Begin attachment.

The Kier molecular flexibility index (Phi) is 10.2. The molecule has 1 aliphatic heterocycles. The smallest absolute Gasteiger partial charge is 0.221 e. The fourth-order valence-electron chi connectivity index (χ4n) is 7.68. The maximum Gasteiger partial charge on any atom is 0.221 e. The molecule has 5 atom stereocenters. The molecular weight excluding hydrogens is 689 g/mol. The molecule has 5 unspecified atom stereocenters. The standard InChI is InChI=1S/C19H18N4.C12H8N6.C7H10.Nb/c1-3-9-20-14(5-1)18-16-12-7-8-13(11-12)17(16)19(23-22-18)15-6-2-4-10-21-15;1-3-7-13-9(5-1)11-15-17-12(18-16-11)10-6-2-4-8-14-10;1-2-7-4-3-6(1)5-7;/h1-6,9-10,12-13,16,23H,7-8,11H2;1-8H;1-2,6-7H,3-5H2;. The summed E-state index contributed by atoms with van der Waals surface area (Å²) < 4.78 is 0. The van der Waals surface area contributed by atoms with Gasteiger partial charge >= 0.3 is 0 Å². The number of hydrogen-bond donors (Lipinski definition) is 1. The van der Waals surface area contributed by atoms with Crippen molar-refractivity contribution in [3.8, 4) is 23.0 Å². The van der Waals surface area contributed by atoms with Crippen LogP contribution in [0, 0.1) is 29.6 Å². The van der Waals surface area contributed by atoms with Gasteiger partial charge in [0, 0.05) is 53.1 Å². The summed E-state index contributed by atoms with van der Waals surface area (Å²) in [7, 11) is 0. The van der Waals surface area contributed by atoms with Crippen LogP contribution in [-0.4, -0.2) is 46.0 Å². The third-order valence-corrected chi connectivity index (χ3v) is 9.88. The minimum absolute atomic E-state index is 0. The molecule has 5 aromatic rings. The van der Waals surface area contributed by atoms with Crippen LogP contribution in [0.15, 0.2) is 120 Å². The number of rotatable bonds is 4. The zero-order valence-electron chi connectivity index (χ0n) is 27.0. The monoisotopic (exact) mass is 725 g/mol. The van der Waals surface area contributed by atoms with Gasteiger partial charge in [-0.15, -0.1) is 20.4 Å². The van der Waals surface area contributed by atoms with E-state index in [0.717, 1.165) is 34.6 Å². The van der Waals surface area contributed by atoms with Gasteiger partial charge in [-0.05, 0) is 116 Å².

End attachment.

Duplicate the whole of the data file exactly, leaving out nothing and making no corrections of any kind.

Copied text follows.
The Kier molecular flexibility index (Phi) is 10.2. The molecule has 1 aliphatic heterocycles. The smallest absolute Gasteiger partial charge is 0.221 e. The fourth-order valence-electron chi connectivity index (χ4n) is 7.68. The maximum Gasteiger partial charge on any atom is 0.221 e. The molecule has 5 atom stereocenters. The molecular weight excluding hydrogens is 689 g/mol. The molecule has 5 unspecified atom stereocenters. The standard InChI is InChI=1S/C19H18N4.C12H8N6.C7H10.Nb/c1-3-9-20-14(5-1)18-16-12-7-8-13(11-12)17(16)19(23-22-18)15-6-2-4-10-21-15;1-3-7-13-9(5-1)11-15-17-12(18-16-11)10-6-2-4-8-14-10;1-2-7-4-3-6(1)5-7;/h1-6,9-10,12-13,16,23H,7-8,11H2;1-8H;1-2,6-7H,3-5H2;. The summed E-state index contributed by atoms with van der Waals surface area (Å²) < 4.78 is 0. The van der Waals surface area contributed by atoms with Gasteiger partial charge >= 0.3 is 0 Å². The number of hydrogen-bond donors (Lipinski definition) is 1. The van der Waals surface area contributed by atoms with Crippen molar-refractivity contribution in [3.8, 4) is 23.0 Å². The van der Waals surface area contributed by atoms with Crippen LogP contribution in [0, 0.1) is 29.6 Å². The van der Waals surface area contributed by atoms with Gasteiger partial charge in [0, 0.05) is 53.1 Å². The summed E-state index contributed by atoms with van der Waals surface area (Å²) in [7, 11) is 0. The van der Waals surface area contributed by atoms with Crippen LogP contribution in [-0.4, -0.2) is 46.0 Å². The third-order valence-corrected chi connectivity index (χ3v) is 9.88. The minimum absolute atomic E-state index is 0. The molecule has 5 aromatic rings. The van der Waals surface area contributed by atoms with Crippen LogP contribution in [0.15, 0.2) is 120 Å². The number of rotatable bonds is 4. The zero-order valence-electron chi connectivity index (χ0n) is 27.0. The monoisotopic (exact) mass is 725 g/mol. The van der Waals surface area contributed by atoms with Gasteiger partial charge in [-0.15, -0.1) is 20.4 Å². The van der Waals surface area contributed by atoms with E-state index in [0.717, 1.165) is 34.6 Å². The van der Waals surface area contributed by atoms with Gasteiger partial charge in [-0.05, 0) is 116 Å².